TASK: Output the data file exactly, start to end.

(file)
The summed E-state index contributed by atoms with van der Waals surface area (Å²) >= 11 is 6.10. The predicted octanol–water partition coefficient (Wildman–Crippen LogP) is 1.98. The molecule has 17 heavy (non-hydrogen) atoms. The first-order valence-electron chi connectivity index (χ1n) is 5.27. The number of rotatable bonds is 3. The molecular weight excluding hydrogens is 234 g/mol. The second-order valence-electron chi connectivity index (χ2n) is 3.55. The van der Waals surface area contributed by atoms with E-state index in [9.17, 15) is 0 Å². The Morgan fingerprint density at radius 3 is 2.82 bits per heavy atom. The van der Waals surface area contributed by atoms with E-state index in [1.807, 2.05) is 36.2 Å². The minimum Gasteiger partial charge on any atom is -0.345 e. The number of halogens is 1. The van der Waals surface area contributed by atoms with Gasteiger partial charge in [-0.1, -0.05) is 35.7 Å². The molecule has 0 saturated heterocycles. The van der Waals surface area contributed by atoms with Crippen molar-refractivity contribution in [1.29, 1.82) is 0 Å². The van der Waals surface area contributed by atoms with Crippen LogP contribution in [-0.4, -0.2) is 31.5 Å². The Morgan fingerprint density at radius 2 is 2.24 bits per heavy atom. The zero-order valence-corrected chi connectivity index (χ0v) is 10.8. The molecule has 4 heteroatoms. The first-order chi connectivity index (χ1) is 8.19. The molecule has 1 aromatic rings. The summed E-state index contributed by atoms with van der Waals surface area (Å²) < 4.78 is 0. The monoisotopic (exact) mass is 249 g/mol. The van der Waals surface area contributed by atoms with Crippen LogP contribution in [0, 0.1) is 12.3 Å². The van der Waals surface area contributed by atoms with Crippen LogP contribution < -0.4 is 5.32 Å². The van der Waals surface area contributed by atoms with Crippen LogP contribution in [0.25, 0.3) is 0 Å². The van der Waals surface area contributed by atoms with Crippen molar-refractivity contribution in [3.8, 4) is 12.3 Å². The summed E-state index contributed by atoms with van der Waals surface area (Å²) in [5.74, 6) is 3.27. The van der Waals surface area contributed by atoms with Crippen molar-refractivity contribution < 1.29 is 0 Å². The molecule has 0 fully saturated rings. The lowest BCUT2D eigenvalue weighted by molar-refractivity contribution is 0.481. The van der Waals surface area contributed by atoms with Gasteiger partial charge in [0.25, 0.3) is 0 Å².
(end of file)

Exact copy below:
The summed E-state index contributed by atoms with van der Waals surface area (Å²) >= 11 is 6.10. The predicted octanol–water partition coefficient (Wildman–Crippen LogP) is 1.98. The molecule has 17 heavy (non-hydrogen) atoms. The first-order valence-electron chi connectivity index (χ1n) is 5.27. The number of rotatable bonds is 3. The molecular weight excluding hydrogens is 234 g/mol. The second-order valence-electron chi connectivity index (χ2n) is 3.55. The van der Waals surface area contributed by atoms with E-state index in [9.17, 15) is 0 Å². The Morgan fingerprint density at radius 3 is 2.82 bits per heavy atom. The van der Waals surface area contributed by atoms with E-state index in [1.807, 2.05) is 36.2 Å². The minimum Gasteiger partial charge on any atom is -0.345 e. The number of halogens is 1. The van der Waals surface area contributed by atoms with Gasteiger partial charge in [-0.1, -0.05) is 35.7 Å². The molecule has 0 saturated heterocycles. The van der Waals surface area contributed by atoms with Crippen molar-refractivity contribution in [1.29, 1.82) is 0 Å². The van der Waals surface area contributed by atoms with Crippen LogP contribution in [-0.4, -0.2) is 31.5 Å². The Morgan fingerprint density at radius 2 is 2.24 bits per heavy atom. The zero-order valence-corrected chi connectivity index (χ0v) is 10.8. The molecule has 4 heteroatoms. The first-order chi connectivity index (χ1) is 8.19. The molecule has 1 aromatic rings. The summed E-state index contributed by atoms with van der Waals surface area (Å²) < 4.78 is 0. The monoisotopic (exact) mass is 249 g/mol. The van der Waals surface area contributed by atoms with Crippen LogP contribution in [0, 0.1) is 12.3 Å². The van der Waals surface area contributed by atoms with Crippen LogP contribution < -0.4 is 5.32 Å². The van der Waals surface area contributed by atoms with Crippen LogP contribution in [0.25, 0.3) is 0 Å². The van der Waals surface area contributed by atoms with Crippen molar-refractivity contribution in [3.8, 4) is 12.3 Å². The summed E-state index contributed by atoms with van der Waals surface area (Å²) in [5.74, 6) is 3.27. The van der Waals surface area contributed by atoms with Crippen molar-refractivity contribution < 1.29 is 0 Å². The molecule has 0 fully saturated rings. The lowest BCUT2D eigenvalue weighted by molar-refractivity contribution is 0.481. The van der Waals surface area contributed by atoms with Gasteiger partial charge in [0.25, 0.3) is 0 Å².